In Kansas City, KS, we barely get enough snow to ride once or twice a year, yet I own three sleds: a vintage Polaris TX, a 1995 Ski-Doo Formula III and a 2000 Blade by Fast. Both the F-III and Blade have been extensively modified for high-performance mountain sledding.
My favorite riding area is Snowy Range near Centennial, WY. It takes a lot of power to have a fun ride when I start at 9,000 feet and go up from there. My F-III with a Crank Shop engine at 150 hp and 15-1 compression handled the mountain snow just fine—until I got stuck. At 620 pounds, getting unstuck requires two or more people. Once unstuck, the F-III moves easily on deep snow for a few feet without its 185-pound driver.
In 1997 Fast announced a lightweight premium machine. It was only 395 pounds and after a quick calculation I confirmed I would be able to float the same as the F-III, but with a rider. I ordered a 1999 model, but they were sold out so I waited for a 2000 year model.
When I uncrated the Blade I was in awe. I looked in awe at all that shiny red carbon fiber. I looked in awe at that machined aluminum front end. It took me a minute to figure out the hood opens to the side, but when I did, I looked in awe at that reverse-mounted engine. Wow, a 133-inch sled at only 410 pounds.
My first ride, at Grand Lake, CO, I had to dodge spectators. Everyone wanted to stop and look it over. What a smooth ride. Long rides are a breeze and aggressive handling is not even tiring. I made several uphill stops at the hillclimb area to help others get unstuck. What a great feeling.
I noticed a lack of control when descending steep slopes because of the light back end so I added a 1_-inch lug track that solved the problem. Now I can climb higher than I need to.
I really like strong acceleration and the 130-hp Polaris 700 twin seemed a little weak at 10,000 feet. I called PSI Performance to discuss power versus fuel economy and decided to order their Genesis Power Valve 890 big bore kit at 180 hp. It bolted to the 700 case.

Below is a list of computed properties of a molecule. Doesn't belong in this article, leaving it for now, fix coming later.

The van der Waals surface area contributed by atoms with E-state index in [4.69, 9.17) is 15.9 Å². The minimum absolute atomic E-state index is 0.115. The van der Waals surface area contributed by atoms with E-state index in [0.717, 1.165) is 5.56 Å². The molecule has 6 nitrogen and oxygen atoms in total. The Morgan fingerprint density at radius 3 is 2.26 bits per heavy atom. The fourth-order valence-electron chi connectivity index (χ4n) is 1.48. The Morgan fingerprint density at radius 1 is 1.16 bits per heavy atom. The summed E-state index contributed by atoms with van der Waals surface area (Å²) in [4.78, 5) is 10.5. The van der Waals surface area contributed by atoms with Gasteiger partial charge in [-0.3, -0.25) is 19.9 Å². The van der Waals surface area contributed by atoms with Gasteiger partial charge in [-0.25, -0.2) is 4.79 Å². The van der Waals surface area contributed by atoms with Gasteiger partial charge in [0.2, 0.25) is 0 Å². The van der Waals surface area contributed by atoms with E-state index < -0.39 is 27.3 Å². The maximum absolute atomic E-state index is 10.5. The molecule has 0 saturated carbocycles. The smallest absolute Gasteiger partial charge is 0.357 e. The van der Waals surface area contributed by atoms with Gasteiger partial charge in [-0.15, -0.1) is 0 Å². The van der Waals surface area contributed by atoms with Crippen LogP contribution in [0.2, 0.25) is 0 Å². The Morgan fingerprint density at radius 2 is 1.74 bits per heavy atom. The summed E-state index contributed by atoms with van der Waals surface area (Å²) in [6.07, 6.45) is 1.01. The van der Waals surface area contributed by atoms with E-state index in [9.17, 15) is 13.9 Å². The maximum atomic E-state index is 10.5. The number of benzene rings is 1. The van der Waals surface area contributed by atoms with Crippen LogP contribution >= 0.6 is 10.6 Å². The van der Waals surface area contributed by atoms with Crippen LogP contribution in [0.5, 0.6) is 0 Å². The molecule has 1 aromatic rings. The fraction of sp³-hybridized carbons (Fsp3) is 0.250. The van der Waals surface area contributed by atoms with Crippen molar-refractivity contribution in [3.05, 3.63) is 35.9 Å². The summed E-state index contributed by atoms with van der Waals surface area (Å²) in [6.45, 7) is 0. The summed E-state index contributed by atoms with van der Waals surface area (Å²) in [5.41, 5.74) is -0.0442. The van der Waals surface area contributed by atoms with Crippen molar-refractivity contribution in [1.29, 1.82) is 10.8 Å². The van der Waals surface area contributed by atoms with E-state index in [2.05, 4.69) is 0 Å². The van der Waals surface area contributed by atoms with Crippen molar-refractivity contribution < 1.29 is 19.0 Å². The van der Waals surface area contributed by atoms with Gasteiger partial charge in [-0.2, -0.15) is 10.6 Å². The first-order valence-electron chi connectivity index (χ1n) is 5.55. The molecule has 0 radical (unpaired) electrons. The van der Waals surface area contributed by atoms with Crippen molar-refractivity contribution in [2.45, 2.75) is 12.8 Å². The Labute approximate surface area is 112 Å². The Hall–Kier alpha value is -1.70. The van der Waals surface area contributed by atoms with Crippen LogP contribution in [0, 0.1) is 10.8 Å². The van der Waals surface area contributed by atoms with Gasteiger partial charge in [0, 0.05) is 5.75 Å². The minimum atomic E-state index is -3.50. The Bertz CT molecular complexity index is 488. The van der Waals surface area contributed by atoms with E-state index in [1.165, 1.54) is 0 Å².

Now I have an adjustable compression head 12.5- to 15-1 ratio. At 9,000 feet I can run 91-octane fuel at the 15-1 ratio without detonation, which greatly improves throttle response.
I also installed Fast’s new high output single exhaust and new quiet silencer after a ceramic coating. Other performance items included Exhaust Gas Technology’s gauges that match the digital dash gauges of the Blade, a coolant temperature gauge from HPE, a mountain grab bar and Lefty’s LH Throttle for sidehilling. I also added an additional rear heat exchanger from Fast for the added heat of the larger engine.
I started out being able to float like a butterfly, now I’d be able to sting like a bee.
My last ride in March at the Snowy Range was between minus-5 and minus-26 degrees Fahrenheit and the engine and clutching performed perfectly, thanks to PSI’s expertise.
Several locals (most with 151-inch by 2-inch tracks) who were gathered at the bottom of Widowmaker Hill told me I wouldn’t be able to take my sled more than halfway up. I started up with the determination to get there and more. I easily flew by that spot and continued way up to just below the top. When I got back down, all the locals wanted a closer look.
I’m not done with the sled yet, though. I’m making stainless offset mounts for the dual runner Simmons Skis for even easier sidehilling. The center of gravity is so low on the Blade that holding a sidehill past 45 degrees is difficult. I’ll start with a 3-inch narrower ski stance and I expect the Blade to be more stable than most mountain sleds.
I might also add the Polaris electronic reverse for more versatility with no added weight, titanium springs and lightweight suspension components. I plan on keeping my mountain Blade for a long time.